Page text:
Lastly, my previous education on links has mostly been intuitive. Like reading or riding a bike, the more you observe how links are used and practice using them yourself, the more you realize how well they work or don’t. Honestly, your biggest asset is going to be picking the right color scheme to have your links jump out.

Some of this stuff may seem obvious to those who have worked with the concepts before but Nielsen has done something better and expressed what works and what doesn’t in fine detail — something not everyone who already knows about this stuff can do. Going forward, these studies can be excellent tools for upcoming web writers to fully understand how to be successful.



Since the golden radio days of old, sound has been of one of the most effective storytelling mediums. If used correctly, audio stories can be incredibly effective tools in further immersing audiences in a story and providing a more tactile experience. Just ask the listeners of Orson Wells’ War of the Worlds in 1938 how real it sounded.

While not as prominent as it once was, using sound for a story is still an effective option for modern journalists. But first, one must determine which stories will actually benefit from the use of sound.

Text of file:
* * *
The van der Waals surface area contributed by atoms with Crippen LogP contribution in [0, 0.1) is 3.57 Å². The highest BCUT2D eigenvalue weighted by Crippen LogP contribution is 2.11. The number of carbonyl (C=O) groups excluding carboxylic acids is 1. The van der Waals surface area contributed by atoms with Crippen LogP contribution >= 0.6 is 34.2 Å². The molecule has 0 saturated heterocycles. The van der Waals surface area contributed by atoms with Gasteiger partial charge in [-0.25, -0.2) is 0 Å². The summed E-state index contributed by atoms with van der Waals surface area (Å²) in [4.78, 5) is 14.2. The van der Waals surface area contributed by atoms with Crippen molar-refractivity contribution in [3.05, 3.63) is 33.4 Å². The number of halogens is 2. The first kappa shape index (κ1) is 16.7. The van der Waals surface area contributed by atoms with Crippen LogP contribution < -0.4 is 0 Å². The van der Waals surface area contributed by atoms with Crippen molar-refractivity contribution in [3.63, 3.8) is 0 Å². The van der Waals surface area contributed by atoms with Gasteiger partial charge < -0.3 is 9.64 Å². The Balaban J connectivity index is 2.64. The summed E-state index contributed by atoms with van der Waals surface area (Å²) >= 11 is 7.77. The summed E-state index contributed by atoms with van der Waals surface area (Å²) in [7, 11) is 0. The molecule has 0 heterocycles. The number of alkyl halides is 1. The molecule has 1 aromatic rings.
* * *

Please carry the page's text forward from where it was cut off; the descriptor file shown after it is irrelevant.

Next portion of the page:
The first thing the Poynter course “Telling Stories with Sound” points out is that some stories are better fitted for sound than others. Sound stories have four general sources to use — voiceover, interviews, natural sound, ambient noise — and the best sound stories can utilize almost all of them. As an example, the course points out that stories about a dog park and a restaurant opening make for good material because you can get some color in them with clips of dogs parking and food sizzling, respectively. Stories about the city council and various government activities are tougher because, besides interviews, there are much fewer lively, ambient sounds to add color.

Another tough aspect of sound stories is that it requires much more preparation and time management. Certain locations ebb and flow with their sound levels. You don’t want to give an interview at a busy, noisy airplane hangar where you can’t hear the person talking but you also want to get some sort of ambient noise, which can’t be accomplished when a place like a restaurant is closed. Poynter suggests a good amount of preparation beforehand to know when good times to record are and to have a quiet place to record in mind, just in case.